Sixteen Arhats

The 16 Arhats, with various associated symbolic items; as depicted in a "gentle caricature" style Japanese painting, late 19th - early 20th century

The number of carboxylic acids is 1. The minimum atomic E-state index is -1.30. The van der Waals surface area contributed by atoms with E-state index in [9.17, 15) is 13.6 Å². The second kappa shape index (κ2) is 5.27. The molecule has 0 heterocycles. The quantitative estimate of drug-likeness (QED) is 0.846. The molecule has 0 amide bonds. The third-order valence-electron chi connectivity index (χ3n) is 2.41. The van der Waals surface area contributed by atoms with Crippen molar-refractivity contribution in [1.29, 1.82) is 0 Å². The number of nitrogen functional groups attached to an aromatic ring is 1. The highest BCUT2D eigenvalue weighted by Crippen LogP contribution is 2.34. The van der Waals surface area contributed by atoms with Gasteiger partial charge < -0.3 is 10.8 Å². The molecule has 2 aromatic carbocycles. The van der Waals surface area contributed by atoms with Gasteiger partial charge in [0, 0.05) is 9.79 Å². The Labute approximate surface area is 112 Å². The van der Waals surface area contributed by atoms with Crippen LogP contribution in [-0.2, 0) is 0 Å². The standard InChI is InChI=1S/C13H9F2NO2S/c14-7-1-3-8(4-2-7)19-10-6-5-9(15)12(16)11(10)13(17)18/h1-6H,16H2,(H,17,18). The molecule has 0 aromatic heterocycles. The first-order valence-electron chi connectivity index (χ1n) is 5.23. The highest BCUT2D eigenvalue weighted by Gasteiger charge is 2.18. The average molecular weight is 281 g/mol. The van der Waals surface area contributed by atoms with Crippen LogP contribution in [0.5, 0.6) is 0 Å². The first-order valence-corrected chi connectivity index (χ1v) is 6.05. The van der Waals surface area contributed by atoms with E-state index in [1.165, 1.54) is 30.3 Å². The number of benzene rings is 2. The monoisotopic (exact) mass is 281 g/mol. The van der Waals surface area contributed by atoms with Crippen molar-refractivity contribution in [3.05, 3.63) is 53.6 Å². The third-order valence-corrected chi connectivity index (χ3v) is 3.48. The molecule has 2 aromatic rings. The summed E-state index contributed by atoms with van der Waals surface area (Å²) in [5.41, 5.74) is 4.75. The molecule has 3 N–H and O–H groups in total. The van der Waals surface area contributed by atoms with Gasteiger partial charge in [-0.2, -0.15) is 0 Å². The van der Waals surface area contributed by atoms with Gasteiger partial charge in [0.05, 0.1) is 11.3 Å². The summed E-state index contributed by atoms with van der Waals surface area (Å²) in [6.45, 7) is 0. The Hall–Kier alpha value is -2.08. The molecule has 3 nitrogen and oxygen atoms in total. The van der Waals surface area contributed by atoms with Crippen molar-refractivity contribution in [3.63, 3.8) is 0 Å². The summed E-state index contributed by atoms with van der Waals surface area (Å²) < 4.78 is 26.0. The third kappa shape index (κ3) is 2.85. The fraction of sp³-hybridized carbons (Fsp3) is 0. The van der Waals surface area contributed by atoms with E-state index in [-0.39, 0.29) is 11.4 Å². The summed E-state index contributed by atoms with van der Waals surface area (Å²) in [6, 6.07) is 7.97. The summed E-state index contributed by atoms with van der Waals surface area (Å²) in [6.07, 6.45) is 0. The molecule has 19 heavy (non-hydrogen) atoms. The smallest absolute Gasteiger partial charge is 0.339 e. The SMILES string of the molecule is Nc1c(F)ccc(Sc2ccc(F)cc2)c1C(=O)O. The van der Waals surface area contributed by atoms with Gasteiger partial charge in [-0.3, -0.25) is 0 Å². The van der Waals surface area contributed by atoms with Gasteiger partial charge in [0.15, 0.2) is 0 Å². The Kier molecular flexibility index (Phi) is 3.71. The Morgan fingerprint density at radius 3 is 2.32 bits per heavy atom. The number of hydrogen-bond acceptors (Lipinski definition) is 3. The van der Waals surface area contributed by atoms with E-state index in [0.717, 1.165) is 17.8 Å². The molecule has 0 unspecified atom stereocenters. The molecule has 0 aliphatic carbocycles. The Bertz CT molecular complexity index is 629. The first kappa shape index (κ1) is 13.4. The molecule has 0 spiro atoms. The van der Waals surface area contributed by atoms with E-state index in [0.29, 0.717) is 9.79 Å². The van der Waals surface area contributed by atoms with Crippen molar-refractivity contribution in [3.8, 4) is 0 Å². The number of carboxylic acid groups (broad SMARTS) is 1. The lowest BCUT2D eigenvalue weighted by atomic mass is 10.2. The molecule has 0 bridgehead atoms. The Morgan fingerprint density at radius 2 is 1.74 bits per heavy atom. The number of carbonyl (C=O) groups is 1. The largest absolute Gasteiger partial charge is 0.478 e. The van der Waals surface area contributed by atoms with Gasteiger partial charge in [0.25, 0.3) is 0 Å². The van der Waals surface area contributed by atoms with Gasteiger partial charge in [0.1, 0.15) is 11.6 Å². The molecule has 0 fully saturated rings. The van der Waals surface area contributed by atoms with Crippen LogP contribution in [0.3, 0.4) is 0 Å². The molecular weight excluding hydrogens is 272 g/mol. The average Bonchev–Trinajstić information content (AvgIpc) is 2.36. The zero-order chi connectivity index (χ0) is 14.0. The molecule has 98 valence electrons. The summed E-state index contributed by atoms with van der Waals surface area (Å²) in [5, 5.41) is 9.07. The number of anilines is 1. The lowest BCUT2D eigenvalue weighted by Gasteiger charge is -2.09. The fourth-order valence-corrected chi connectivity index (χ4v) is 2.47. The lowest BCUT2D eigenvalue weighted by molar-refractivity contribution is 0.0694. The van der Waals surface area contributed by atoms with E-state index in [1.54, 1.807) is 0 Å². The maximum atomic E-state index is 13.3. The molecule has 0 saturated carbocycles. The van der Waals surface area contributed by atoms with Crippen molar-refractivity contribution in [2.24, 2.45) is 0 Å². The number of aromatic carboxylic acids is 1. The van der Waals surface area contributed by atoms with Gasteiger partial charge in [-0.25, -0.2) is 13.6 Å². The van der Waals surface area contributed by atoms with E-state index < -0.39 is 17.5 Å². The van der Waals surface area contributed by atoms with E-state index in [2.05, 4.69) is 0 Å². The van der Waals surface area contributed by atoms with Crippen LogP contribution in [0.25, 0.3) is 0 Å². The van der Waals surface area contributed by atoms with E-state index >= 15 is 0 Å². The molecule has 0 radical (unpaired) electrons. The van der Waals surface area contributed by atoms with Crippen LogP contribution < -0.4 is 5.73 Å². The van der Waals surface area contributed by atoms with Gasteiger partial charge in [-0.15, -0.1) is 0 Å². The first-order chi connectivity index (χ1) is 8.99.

The Sixteen Arhats (Japanese: 十六羅漢, Jūroku Rakan; Tibetan: གནས་བརྟན་བཅུ་དྲུག, "Neten Chudrug") are a group of legendary Arhats in Buddhism. The grouping of sixteen Arhats was brought to China, and later to Tibet, from India. In China, an expanded group of Eighteen Arhats became more popular, but worship of the sixteen Arhats continues to the present day in Japan and Tibet. In Japan sixteen Arhats are particularly popular in Zen Buddhism, where they are treated as examples of behaviour.[1] In Tibet, the sixteen Arhats, also known as sixteen sthaviras ('elders') are the subject of a liturgical practice associated with the festival of the Buddha's birth,[2] composed by the Kashmiri teacher Shakyahribhadra (1127-1225).[3] They are also well represented in Tibetan art.[4]